Introduction

These archival pages cover Chinese on the Mac OS from System 7 (1991) to OS X 10.11 (2015). For coverage of more recent macOS and iOS systems, go to [NEW SITE].

"WorldScript" is Apple's trademark for the technology that supported multiple languages on Macintosh computers before OS X. In WorldScript, each language has a "script" that supports the character-set and encoding standards for that language. For Chinese, there are two distinct scripts: one for Traditional Chinese, based on Big Five, and one for Simplified Chinese, based on GB 2312. A "WorldScript-savvy" application was able to correctly input, display, store, and print text in these standard encodings.

The Unicode standard is a multilingual encoding that absorbed the character sets of Big Five and GB 2312, along with those of other Chinese, Japanese, and Korean (CJK) encodings. As of version 10.0 (2017), Unicode contains 87,882 CJK Unified Ideographs. A fully "Unicode-savvy" application has the ability to correctly input, display, store, and print Unicode text in all planes.

Today, most applications support Unicode. Unless you have an older Mac, it's unlikely you'll need to know anything about WorldScript. There was a time when it was useful to know something about character sets, encodings, font formats, and the like, especially for Apple Computer users working in Chinese at the height of Microsoft's dominance in the 1990s. The frustration and confusion at that time was the main impetus for the establishment of this web site, with answers to frequently-asked questions (FAQ). Thanks to Unicode, that era is behind us.

Chinese is a relatively simple script (as opposed to complex Indic and Arabic scripts), so basic Unicode support is often enough, but there are still a few sticking points. For example, your software may not support code points beyond Unicode's Basic Multilingual Plane (BMP). This is the sort of problem that isn't a problem, until it is.

Ongoing problems for which a FAQ could still be useful

Unicode places a special burden on typography when it comes to handling localized CJK characters, glyphs, and variants. For most users, it is enough to know whether a Chinese font covers Traditional Chinese, Simplified Chinese, or both. More advanced users will still need an understanding of Chinese character sets, along with the typography (and politics) of glyph variants, vertical text, and so on, in order to handle CJK texts and fonts in a professional manner.

More Information

Books

The essential text is the second edition of CJKV Information Processing by Ken Lunde (O'Reilly, 2008). Lunde has a Ph.D. in linguistics and is manager of CJKV type development at Adobe. The comprehensive understanding it provides is unmatched. Nothing else comes close, online or otherwise. See: http://oreilly.com/catalog/9780596514471/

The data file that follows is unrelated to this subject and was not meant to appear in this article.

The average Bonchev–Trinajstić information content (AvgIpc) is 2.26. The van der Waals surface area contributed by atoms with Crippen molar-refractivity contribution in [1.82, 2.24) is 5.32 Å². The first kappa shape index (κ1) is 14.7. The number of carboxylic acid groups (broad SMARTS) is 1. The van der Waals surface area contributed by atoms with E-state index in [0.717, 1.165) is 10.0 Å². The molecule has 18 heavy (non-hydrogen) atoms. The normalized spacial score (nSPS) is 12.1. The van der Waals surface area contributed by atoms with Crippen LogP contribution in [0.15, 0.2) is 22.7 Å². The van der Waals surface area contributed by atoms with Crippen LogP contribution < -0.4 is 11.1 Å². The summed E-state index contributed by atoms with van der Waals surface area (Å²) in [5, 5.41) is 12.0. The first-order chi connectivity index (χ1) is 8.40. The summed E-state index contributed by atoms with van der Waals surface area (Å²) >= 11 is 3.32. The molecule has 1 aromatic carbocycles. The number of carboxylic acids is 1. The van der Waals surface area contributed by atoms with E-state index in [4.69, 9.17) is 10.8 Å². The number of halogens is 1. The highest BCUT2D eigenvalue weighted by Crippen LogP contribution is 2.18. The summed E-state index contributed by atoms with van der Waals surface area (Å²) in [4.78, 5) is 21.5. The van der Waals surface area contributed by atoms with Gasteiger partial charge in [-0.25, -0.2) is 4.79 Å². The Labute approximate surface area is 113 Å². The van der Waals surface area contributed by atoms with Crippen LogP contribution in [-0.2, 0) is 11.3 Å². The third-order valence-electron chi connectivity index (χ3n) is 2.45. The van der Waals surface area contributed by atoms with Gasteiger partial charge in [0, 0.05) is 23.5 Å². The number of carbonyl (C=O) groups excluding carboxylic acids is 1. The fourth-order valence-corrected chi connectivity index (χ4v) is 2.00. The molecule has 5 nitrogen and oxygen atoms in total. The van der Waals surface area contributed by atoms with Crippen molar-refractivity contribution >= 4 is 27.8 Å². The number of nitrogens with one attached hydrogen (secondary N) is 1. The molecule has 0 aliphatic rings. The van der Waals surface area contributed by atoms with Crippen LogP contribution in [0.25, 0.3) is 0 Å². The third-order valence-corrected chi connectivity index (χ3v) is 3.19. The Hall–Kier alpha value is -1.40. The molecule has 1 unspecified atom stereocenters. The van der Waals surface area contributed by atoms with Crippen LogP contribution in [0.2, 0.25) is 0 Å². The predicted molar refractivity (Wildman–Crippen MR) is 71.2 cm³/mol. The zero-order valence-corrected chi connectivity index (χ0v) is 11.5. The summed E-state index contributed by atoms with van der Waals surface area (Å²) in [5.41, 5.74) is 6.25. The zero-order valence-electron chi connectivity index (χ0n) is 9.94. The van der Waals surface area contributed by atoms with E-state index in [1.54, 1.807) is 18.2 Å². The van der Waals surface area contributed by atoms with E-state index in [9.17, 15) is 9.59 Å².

Internet

CCJK Type is an Adobe blog based at their Beijing office, with a range of helpful and interesting information. Ken Lunde's regular posts at CCJK Type function as a sort of informal supplement to his book: http://blogs.adobe.com/CCJKType/

Multilingual Mac provides current information and troubleshooting help: http://m10lmac.blogspot.com/

Pinyin Joe maintains the Chinese Computing Help Desk, a well-organized and informative guide to using Chinese on Windows XP and above: http://www.pinyinjoe.com/

About Us

This site was founded in 1998 by Eric Rasmussen and Kerim Friedman. It was hosted at Yale University from 2001 to 2016. Chinese Mac moved to its present location in 2017.

Many people have helped out over the years, including Aki Abe, Iwo Amelung, Steven Angle, Charles Belov, Michael Brasser, Kai-shao Chen, Nien-po Chen, Cynthia Col, Jason Cox, Christopher Cullen, Douglas Davidson, John Delacour, Dale Dellinger, Rard Denissen, Tom Gewecke, Rickford Grant, Fritz Grohmann, Bob Hall, Zev Handel, Jeffrey Hayden, Matthew Hills, Timothy Huang, Nobumi Iyanaga, Nina Jalladeau, Fuxue Jin, Charles Lee, Eugene Lee, Henry Leperlier, Magnus Lewan, Joe Lewis, Lukhnos D. Liu, Nello Lucchesi, Xinjiang Lü, Andrew Main, Patrick Moran, Tee Peng, Jens Østergaard Petersen, Greg Pringle, Sven Rossbach, Jacques Rougeaux, Erik Sahlin, Leo Shin, Jonathan Skaff, Robert Smitheram, Leo So, Edward Spodick, Glenn Tiffert, Kelvin Tsang, Ken Tsang, Hsu-min Tseng, Shiangtai Tuan, Etienne de la Vaissière, Sue Wiles, Joe Wicentowski, Amnon Yaish, Weizhong Yang, Dominic Yu, Weiyun Yu, Eddie Yuen, Peide Zha, and Allen Zhao.